Also, it was refreshing to find that the Fathers were not afraid of difficult passages. That strange story of the Witch of Endor was addressed by at least 14 different early theologians, to try to explain what was really going on with Samuel appearing at her command.

From your perspective as a contributor to the Orthodox Study Bible, what makes it unique besides the obvious Eastern Orthodox point of view?

  1. It provides a very accessible entry into the Septuagint. Prior to the Orthodox Study Bible, there was only one English version of the LXX, which was originally published in 1844. It reads like the 1611 KJV, so the language can be a stumbling block for many people. Reading the LXX provides a glimpse into many of the New Testament writers’ use of language, and often explains a New Testament quotation that doesn't quite fit right with the Hebrew Text. It is usually because it is being pulled out of the LXX.
  2. Many of the study notes are direct quotations and commentary from the Church Fathers. In my experience most modern Christians are unaware of the thoughts and ideas of Christians prior to the 15th and 16th century. The Orthodox Study Bible can open up a whole new wonder of reading and understanding the Scripture.
  3. There are more books of the Bible to read [the Apocrypha/Deuterocanon].

Do you believe Non-Orthodox readers would benefit from the Orthodox Study Bible? If so, how?

Yes. Translators do their best to be faithful to the original text, but ultimately translations are interpretations. Knowing this is why Christians will often read multiple versions of the Bible to help understand a passage. Reading the Orthodox Study Bible brings a different perspective that most Western Christians have rarely seen.

Theron Mathis You’ve written a book, The Rest of the Bible: A Guide to the Old Testament of the Early Church, which surveys what many Protestants often refer to as the Apocrypha. Even Luther said that these books were “useful and good to read.” Luther placed these books in a separate section between the Old and New Testaments; but of course, in the Orthodox Study Bible they are back in their original positions as they appear in the LXX. What would you say is the advantage of reading “the rest of the Bible” in its original order?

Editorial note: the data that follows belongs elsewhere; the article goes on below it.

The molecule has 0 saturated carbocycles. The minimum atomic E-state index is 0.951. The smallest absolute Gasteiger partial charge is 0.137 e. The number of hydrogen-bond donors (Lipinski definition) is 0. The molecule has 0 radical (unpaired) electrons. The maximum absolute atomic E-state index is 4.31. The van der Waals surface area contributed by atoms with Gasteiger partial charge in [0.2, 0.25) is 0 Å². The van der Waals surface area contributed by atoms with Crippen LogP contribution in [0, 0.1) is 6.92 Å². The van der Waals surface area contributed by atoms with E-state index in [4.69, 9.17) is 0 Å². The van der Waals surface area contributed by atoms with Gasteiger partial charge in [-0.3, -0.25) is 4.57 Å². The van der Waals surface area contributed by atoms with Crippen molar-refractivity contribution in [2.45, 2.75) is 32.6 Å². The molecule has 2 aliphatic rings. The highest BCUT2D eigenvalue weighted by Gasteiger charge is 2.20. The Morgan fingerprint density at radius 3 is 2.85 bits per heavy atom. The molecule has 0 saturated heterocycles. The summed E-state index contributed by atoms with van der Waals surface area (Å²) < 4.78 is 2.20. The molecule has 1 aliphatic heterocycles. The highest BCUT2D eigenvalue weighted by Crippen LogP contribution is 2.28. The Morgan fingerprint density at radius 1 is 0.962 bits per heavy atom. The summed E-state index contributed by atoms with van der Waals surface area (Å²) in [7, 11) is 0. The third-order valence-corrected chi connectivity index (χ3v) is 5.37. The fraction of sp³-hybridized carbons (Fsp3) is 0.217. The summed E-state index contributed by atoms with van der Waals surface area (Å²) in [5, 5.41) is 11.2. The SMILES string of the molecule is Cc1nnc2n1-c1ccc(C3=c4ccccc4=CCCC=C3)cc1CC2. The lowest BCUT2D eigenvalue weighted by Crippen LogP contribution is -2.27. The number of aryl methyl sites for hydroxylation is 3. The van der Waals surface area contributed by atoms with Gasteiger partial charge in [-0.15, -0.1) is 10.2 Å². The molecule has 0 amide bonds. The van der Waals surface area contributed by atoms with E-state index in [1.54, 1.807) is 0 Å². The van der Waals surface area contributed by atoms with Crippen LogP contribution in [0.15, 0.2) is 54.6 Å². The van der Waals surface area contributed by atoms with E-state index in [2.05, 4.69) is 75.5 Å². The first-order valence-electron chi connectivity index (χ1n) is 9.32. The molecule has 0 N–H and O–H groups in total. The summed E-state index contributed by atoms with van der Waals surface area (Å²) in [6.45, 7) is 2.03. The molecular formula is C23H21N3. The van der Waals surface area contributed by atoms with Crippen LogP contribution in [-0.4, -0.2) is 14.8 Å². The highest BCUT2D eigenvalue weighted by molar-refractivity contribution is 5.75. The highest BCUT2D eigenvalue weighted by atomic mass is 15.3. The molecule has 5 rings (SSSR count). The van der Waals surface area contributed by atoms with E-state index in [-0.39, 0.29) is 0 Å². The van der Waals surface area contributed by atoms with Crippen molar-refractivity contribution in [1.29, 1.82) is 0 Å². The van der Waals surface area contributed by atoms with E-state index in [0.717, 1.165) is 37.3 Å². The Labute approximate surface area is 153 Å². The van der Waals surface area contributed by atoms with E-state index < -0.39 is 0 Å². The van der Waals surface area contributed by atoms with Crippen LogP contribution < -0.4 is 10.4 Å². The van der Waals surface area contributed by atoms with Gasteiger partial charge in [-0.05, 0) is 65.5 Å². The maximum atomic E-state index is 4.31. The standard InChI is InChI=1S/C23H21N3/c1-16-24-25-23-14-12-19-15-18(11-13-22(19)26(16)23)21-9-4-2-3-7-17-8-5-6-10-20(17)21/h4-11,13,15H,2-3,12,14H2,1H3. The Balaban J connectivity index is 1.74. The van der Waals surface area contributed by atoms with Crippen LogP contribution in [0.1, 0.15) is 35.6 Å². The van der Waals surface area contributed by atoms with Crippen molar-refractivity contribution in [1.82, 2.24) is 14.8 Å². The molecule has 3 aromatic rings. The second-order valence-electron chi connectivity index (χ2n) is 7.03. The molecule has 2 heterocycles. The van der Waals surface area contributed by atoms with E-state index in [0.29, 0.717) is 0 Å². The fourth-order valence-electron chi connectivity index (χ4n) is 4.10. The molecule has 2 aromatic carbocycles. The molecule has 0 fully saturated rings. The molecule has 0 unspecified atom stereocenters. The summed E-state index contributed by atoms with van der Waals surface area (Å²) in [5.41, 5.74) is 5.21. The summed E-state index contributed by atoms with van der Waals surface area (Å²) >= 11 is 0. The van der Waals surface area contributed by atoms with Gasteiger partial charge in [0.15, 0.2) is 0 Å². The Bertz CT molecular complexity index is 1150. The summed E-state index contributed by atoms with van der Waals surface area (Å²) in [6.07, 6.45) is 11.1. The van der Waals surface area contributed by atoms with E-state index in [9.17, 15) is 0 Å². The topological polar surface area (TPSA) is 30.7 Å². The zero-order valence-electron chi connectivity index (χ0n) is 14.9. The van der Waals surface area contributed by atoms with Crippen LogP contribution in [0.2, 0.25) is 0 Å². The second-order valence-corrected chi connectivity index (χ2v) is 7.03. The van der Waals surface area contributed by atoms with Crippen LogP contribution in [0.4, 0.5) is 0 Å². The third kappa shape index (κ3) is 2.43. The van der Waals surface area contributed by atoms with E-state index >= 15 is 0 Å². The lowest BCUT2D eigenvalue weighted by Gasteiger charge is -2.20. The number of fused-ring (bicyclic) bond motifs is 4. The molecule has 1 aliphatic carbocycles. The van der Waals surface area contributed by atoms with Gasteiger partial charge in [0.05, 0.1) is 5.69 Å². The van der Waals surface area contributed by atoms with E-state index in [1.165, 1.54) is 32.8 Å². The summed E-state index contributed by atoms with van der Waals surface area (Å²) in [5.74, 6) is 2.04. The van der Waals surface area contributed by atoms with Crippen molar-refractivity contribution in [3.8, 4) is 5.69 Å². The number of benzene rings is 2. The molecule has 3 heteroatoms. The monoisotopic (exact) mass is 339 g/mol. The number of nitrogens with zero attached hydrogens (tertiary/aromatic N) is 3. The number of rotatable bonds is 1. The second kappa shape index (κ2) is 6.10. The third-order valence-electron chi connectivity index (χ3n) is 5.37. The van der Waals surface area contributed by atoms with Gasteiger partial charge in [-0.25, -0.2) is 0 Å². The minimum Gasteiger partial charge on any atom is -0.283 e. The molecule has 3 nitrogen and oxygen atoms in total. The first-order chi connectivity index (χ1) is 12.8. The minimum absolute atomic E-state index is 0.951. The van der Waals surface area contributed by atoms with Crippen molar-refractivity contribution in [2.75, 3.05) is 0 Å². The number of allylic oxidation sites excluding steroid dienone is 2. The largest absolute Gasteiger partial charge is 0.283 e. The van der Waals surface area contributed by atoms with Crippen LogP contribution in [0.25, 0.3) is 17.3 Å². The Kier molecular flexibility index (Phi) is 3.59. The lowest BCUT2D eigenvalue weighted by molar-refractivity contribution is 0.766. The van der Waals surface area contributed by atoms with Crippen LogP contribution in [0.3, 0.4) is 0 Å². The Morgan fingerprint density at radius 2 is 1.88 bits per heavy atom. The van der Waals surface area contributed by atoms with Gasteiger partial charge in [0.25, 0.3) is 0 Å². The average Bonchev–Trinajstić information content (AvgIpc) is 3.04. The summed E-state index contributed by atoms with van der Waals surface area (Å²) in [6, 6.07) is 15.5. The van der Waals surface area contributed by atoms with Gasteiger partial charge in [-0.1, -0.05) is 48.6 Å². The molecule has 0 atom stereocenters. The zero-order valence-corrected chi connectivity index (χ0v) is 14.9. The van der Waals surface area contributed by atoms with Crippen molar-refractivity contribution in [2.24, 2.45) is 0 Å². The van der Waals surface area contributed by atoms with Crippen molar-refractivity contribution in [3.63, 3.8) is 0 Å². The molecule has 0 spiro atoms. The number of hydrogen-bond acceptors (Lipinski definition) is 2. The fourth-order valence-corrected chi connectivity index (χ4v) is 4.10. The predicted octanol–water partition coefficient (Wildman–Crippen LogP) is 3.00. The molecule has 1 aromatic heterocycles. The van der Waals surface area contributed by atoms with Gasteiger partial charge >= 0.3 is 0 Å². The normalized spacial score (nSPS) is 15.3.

In a few words, these books provide a lot of moral instruction for Christians. Sirach itself feels like Proverbs on steroids. The early Church loved the Maccabean books because of their encouragement in the face of potential martyrdom. They also show a deeper understanding of God by Israel that leads smoothly into the person of Christ. I think this is often missed when we drop off 300 years of God's actions among his people by stopping with Malachi.

Is there anything else about the Orthodox Study Bible that you would want to mention to Accordance users who might be discovering it for the first time?

Use this edition of the Bible as another tool to see a perspective on Scripture that may be slightly different than the standard Western approach. Even if you disagree with the Orthodox understanding, hopefully you will be challenged, and your faith will deepen as a result.

 

 


 

May 26, 2016 Timothy Jenney

Advanced Greek Searches (Lighting the Lamp Podcast #141)

This podcast picks up where Basic Greek Searches ends. It covers searching for Greek tags, using Search in, and adding more sophisticated Search commands. It also gives an overview of Searching and Amplifying to Greek Tools, and using Research for Greek language searches. Join Dr. J for this in-depth look at what Accordance offers those with a working knowledge of Greek.

See more episodes of Lighting the Lamp on our Podcast Page!


 

May 13, 2016 Timothy Jenney

Basic Greek Searches (Lighting the Lamp Video Podcast #140)

If you’ve invested the time to learn Greek, Accordance is the Bible Software for you! We have a host of Greek texts and resources—and an amazing set of search tools. In this podcast Dr. J covers the basic kinds of Greek searches, modifying those searches with search commands and symbols, and how to type in Greek.

See more episodes of Lighting the Lamp on our Podcast Page!


 

Dec 28, 2015 Richard Mansfield

A Closer Look at Emanuel Tov's Books on Textual Criticism

If textual studies are your area of interest, your Accordance Library will not be complete without Emanuel Tov’s Textual Criticism of the Hebrew Bible and The Text-Critical Use of the Septuagint in Biblical Research. Together, these volumes leave no stone unturned in looking at manuscript evidence and development of the Hebrew Bible and its first translation, the Septuagint.

What is Textual Criticism? Tov defines it this way:

Textual criticism deals with the nature and origin of all the witnesses of a composition or text, in our case the biblical books. This analysis often involves an attempt to discover the original form of details in a composition, or even of large stretches of text, although what exactly constitutes (an) “original text(s)” is subject to much debate. In the course of this inquiry, attempts are made to describe how the texts were written, changed, and transmitted from one generation to the next [Textual Criticism of the Hebrew Bible, p. 1].